Contemporary Teaching Strategies: Effectively Engaging Millennials Across the Curriculum
33 Pages Posted: 15 Jun 2017 Last revised: 21 May 2018
Date Written: April 1, 2017
“Give a man a fish, and you feed him for a day. Teach a man to fish, and you feed him for a lifetime.” – Chinese Proverb
American Bar Association (“ABA”) Standard 314, Assessment of Student Learning, requires law schools to “utilize both formative and summative assessment methods in its curriculum to measure and improve student learning and provide meaningful feedback to students.” This article will connect multiple formative assessments to Bloom’s taxonomy to demonstrate how law teachers can transform and enhance student learning, while promoting key steps in the self-regulated learning cycle. First, it is imperative law teachers understand the education background and social landscape that our students, mostly Millennials, bring to law school. We can acknowledge that our Millennial students are different, but what does this really mean and how does this affect our teaching and their learning? Next, effective application of ABA Standard 314 requires law teachers to understand self-regulated learning and the connection between the stages of learning and various formative assessments. To ensure that we are meeting this challenge, law teachers must become facilitators of learning. By serving as facilitators, we acknowledge the importance of involving students in the learning process from the very beginning. This will ultimately result in shifting the focus from the instructor’s teaching to student learning. While there are various teaching methods, we will explore contemporary teaching strategies as a means of encouraging a student-centered learning environment. Utilizing contemporary teaching strategies fosters an environment that is ripe for effective formative assessment in our courses.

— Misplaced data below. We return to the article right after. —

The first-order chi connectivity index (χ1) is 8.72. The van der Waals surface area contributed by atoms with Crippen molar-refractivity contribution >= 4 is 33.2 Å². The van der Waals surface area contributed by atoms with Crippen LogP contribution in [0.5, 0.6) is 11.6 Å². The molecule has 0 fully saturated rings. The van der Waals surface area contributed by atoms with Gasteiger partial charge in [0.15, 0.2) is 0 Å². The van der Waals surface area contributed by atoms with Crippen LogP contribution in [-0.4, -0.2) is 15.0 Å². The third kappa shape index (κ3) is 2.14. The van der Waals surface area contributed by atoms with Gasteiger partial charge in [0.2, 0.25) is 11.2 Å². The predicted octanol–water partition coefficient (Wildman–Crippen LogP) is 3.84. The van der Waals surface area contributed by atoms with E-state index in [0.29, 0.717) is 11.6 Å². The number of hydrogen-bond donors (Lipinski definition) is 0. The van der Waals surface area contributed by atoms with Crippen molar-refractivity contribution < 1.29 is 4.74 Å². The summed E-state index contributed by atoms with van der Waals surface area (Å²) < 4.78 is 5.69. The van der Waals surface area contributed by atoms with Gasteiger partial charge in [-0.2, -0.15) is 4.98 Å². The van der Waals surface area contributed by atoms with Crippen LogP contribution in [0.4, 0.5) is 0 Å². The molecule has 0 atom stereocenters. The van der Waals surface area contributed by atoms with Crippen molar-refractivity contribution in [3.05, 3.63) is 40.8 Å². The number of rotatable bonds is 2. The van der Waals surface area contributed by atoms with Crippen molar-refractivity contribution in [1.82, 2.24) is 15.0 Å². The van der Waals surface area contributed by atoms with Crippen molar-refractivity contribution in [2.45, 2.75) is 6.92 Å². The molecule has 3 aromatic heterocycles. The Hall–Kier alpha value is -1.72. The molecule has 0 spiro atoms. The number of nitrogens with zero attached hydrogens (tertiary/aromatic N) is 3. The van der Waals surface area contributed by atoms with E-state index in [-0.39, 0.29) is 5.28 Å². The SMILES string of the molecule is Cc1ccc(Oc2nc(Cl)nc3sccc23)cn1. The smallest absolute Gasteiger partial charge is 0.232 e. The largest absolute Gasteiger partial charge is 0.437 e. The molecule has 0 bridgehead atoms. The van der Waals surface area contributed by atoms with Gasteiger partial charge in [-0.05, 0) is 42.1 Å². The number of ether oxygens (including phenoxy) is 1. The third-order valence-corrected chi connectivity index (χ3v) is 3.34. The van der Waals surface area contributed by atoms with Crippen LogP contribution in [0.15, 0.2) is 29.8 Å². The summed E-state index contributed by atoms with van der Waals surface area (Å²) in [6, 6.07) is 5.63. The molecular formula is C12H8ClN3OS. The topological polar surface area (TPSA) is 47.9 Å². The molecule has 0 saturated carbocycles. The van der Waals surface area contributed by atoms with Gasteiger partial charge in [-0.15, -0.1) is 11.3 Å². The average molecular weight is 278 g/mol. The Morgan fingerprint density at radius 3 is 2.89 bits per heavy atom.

This article will address contemporary teaching strategies for effectively engaging Millennials across the law school curriculum. Part I will examine the experiences that define Millennials and how they learn best. In Part II, we analyze the impact of ABA Standard 314 on law schools. Part III discusses self-regulated learning and metacognition as tools for lifelong learning. In Part IV, we explore how the student-centered classroom enhances student learning. Finally, Part V demonstrates how Bloom’s taxonomy can serve as a framework for effective formative assessment.
Keywords: Millennials, Law School, ABA Standard 314, Formative Assessment, Teaching, Pedagogy, Legal Education, Feedback, Learning Outcomes, Bloom's Taxonomy, Learning Objectives, Student-Centered Learning, Metacognition, Self-Regulated Learning, Revised Bloom's Taxonomy, Andragogy
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